Ajaan Lee talks about living in a forest and learning lessons in avoidance from baby chicks. He tells a story about being with a group of monks and novices who went out one day and found all these baby birds with their mother on the path. As soon as they saw the monks—I think they were quails—the mother gave a sharp cry and the baby quails went running into a pile of leaves. So Ajaan Lee had some novice take a stick and stir the pile of leaves, to see if they could get the baby quails to run out, but they wouldn’t. They made themselves into the little baby leaves, and that way they avoided detection. Ajaan Lee then added that as a teacher, as a monk, he had to learn to take a lesson from these baby quails. You may think of Ajaan Lee as quite a warrior. He had the heart of a lion. But he also knew how to adopt the behavior of a baby quail when necessary.

So don’t think that when you become a Dhamma warrior you just take on every battle that presents itself. You have to figure out which battles are worth winning, which battles you have a chance of winning, and if you find that you’re losing, how to get out. This also relates to the sense of enough, and that of yourself: Which battles are you capable of taking on right now, and how much effort are they worth? We can talk about this in terms of general principles, but in terms of learning the details, you have to learn from trial and error.

This is why the job of a teacher is not just to give Dhamma talks but to notice when someone’s getting out of line, and point that out to him. Ajaan Maha Boowa makes a comparison with teaching boxing. He said, you see your students leaving an opening for the opponent, you hit them right there to show them that that’s an opening. You’ve let yourself be exposed. It hurts. And as parents always tell the children, it hurts the teacher more than it hurts the students, even though the students don’t believe it. But it has to be done.

Then there’s a sense of people: a sense of when you enter with a particular group of people and they’re engaged in a particular kind of activity, how do you behave? So many of us have the attitude of Popeye the sailor man: “I am what I am and that’s all that I am.” You maintain the same personality and the same demeanor in every situation. But the Buddha wasn’t Popeye. Ajaan Lee talks about how the Buddha was able to behave in different ways with different groups. When he was talking with old people, he would make himself like an old person. When he was talking with young people, he would speak like a young person.

I noticed this with Ajaan Fuang. He had some young students and it turned out he knew some young Bangkok slang. They were surprised. Not only that he knew it, but that he could use it rightly and create a sense of connection. There are times when he’d be very quiet and very withdrawn, extremely modest. Other times he’d be very talkative. I began to realize that it wasn’t a question of just expressing his personality, but of having a sense of what was the right time and the right place, who were the people that he could joke with, who were the people he shouldn’t joke with.

One of his favorite stories was the one about the swans and the tortoise. The swans would fly on a regular basis to a lake and they struck up a friendship with a tortoise living in the lake. They told the tortoise about all the things they’d seen flying north, flying south, up in the sky. The tortoise got very envious, thinking he was just stuck in that little lake. He was never going to see more than just the lake and the shore, yet the swans got to see this great wide world. So he mentioned this to them, and they said, “Oh, that’s easy. We can take you up with us.”

So they found a stick and each of the swans took one end of the stick in their mouths, and they had the tortoise hang onto the middle of the stick with its mouth. They flew up into the air. And the tortoise, even though it was hanging there by its mouth, with its eyes on side of his head, could see a lot of the world he’d never seen before. But they happened to fly over this group of children, and the children called out, “Oh, look, swans are carrying a tortoise! Swans are carrying a tortoise!” The tortoise got angry, felt that they were making fun of him. So he decided he had a smart answer. He was going to say, “No, it’s a tortoise carrying the swans.” But as he opened his mouth to say that, of course, he fell down and died.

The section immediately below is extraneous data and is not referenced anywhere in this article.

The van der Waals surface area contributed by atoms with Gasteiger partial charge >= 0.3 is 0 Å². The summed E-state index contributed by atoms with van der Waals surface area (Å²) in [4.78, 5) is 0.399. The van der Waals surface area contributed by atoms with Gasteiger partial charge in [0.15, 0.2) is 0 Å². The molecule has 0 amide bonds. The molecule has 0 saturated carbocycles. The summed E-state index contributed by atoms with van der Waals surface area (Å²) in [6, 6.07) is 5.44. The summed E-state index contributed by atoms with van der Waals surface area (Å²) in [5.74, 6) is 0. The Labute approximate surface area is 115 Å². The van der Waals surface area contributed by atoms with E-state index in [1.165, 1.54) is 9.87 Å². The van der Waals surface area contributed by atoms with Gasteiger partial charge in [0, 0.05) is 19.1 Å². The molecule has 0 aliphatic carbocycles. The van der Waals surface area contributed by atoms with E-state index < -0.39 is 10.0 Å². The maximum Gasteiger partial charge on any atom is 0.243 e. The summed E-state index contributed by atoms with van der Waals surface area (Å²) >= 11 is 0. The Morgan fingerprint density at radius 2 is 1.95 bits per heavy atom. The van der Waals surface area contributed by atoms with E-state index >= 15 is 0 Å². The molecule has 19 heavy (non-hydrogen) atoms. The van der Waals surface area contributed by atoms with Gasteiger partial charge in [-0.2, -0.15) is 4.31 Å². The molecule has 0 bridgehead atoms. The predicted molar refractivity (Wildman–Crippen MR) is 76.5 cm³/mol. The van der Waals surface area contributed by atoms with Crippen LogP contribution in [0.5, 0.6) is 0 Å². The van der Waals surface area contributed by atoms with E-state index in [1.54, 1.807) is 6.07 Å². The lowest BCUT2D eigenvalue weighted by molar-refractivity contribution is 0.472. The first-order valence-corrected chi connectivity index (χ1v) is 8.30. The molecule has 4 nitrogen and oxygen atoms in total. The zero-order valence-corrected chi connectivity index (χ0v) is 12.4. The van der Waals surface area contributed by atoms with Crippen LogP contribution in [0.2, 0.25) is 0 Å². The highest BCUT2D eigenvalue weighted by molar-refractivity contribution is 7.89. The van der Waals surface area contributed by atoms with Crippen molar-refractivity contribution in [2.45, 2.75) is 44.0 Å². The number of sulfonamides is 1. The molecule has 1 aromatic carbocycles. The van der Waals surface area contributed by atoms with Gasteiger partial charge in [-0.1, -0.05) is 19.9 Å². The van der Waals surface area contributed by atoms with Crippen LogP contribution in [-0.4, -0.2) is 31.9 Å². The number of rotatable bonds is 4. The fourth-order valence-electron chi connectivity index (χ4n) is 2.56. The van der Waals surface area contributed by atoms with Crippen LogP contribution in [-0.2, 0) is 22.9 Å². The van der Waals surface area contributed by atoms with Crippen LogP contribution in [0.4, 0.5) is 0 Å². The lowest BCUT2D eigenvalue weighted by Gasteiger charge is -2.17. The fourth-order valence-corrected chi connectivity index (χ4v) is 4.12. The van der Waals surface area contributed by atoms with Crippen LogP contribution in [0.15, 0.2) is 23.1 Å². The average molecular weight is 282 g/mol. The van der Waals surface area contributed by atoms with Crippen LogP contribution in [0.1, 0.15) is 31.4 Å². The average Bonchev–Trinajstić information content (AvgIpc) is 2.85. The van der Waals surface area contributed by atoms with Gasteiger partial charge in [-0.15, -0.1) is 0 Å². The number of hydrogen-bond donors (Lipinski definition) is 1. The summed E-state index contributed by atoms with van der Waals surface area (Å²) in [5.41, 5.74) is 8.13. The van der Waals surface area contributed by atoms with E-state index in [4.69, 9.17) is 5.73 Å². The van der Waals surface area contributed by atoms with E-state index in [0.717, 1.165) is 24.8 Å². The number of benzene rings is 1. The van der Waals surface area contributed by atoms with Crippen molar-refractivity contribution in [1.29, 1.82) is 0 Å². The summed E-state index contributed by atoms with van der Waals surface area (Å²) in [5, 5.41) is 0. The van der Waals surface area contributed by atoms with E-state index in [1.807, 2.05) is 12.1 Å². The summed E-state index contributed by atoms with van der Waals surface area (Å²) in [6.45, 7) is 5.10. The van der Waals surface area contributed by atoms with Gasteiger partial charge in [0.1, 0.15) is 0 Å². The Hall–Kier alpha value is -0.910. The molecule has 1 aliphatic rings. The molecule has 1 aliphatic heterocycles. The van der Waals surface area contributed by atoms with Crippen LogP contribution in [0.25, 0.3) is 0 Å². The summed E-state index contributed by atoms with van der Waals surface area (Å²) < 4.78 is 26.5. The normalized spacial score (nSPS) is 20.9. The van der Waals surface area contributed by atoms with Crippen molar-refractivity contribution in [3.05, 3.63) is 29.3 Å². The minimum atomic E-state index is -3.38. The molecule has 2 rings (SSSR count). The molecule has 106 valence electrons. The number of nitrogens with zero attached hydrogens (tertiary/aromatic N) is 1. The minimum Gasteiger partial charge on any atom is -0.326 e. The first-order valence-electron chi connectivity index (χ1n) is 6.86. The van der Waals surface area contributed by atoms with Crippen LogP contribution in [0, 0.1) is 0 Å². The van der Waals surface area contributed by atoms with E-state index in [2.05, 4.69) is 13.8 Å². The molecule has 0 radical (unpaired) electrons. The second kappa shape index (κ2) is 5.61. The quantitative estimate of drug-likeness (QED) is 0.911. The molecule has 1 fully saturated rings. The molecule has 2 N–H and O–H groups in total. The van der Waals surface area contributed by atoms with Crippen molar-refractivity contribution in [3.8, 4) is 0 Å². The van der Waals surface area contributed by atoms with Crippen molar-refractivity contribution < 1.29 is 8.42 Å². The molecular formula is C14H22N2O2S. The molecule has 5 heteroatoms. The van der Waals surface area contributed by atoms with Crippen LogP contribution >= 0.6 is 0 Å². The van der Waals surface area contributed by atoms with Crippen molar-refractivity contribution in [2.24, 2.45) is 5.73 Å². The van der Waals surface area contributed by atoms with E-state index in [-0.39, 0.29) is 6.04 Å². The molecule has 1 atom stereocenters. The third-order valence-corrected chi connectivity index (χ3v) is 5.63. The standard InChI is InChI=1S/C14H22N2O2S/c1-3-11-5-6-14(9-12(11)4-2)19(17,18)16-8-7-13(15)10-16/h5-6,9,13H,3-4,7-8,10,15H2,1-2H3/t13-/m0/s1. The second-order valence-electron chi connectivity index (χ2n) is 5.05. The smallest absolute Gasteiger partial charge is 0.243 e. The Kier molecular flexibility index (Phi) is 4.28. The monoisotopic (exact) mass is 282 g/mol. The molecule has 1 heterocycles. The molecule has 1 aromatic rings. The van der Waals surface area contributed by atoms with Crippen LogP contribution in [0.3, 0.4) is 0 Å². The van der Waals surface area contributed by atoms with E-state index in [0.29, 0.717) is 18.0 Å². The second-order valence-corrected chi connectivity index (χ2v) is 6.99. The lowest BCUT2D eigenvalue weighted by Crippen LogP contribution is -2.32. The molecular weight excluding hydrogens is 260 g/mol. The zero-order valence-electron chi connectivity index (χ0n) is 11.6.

So the lesson that Ajaan Fuang drew from that was that if you’re going to high places, keep your mouth shut. Look. Observe. And don’t try to show off your knowledge, because sometimes it’ll kill you. So Ajaan Fuang had a very strong sense of time and place, of who he was with. That was part of being a good Dhamma warrior.

And the final knowledge is learning how to evaluate other people. We often hear that the Buddha taught us not to judge others. In fact, I was reading the other day a supposed quote from the Buddha, in a book called Teachings of the Buddha. The first part of the quote is actually from the text. The Buddha says, karma and the results of karma are one of the things you just can’t think about. In other words, you can’t try to figure it all out, because karma is so complex. But then he goes on to say, “Therefore, Ananda, one should not judge others. If one judges others, one destroys oneself.” That whole passage beginning with “Therefore, Ananda,” is total fabrication. The Buddha did talk about judging other people in terms of how skillful their behavior was, and the purpose of judging them is to look back on yourself: “This is what skillful behavior looks like. Can you do that as well? This is what unskillful behavior looks like: Are you doing that? This is what it looks like from the outside. Do you still want to do that?” If we judge other people just to pass judgment on them, we’re missing the true purpose of passing judgment. We should judge to reflect on ourselves.

So we do look outside, but we look outside is with the purpose of looking around inside, to see what work needs to be done. We look outside to look all around us, to make sure the situation we’re in is the situation we understand it to be, so that we can learn how to apply our knowledge of the Dhamma, so that Dhamma knowledge is not just scribe knowledge. It becomes warrior knowledge.

We have a sense of what the different teachings mean in different contexts, what we’re capable of, who we are, what’s just right in this situation, what’s the time, what’s the place we’re in, who are the people we’re with. And as we look at other people, what lessons can we learn about our own practice? Because this is where the real battle is: inside, doing battle with your own defilements. Ajaan Maha Boowa compares it to being in a boxing ring. You’ve got to knock out your defilements. Ajaan Lee talks about actually learning how to convert your defilements to your side. Both approaches are right, but again, you have to have a sense of time and place. When can you convert your defilements and when do you really have to knock them out?

That’s how you become a skilled warrior. That’s where your knowledge of the Dhamma and its application becomes complete, doing battle with your own defilements inside.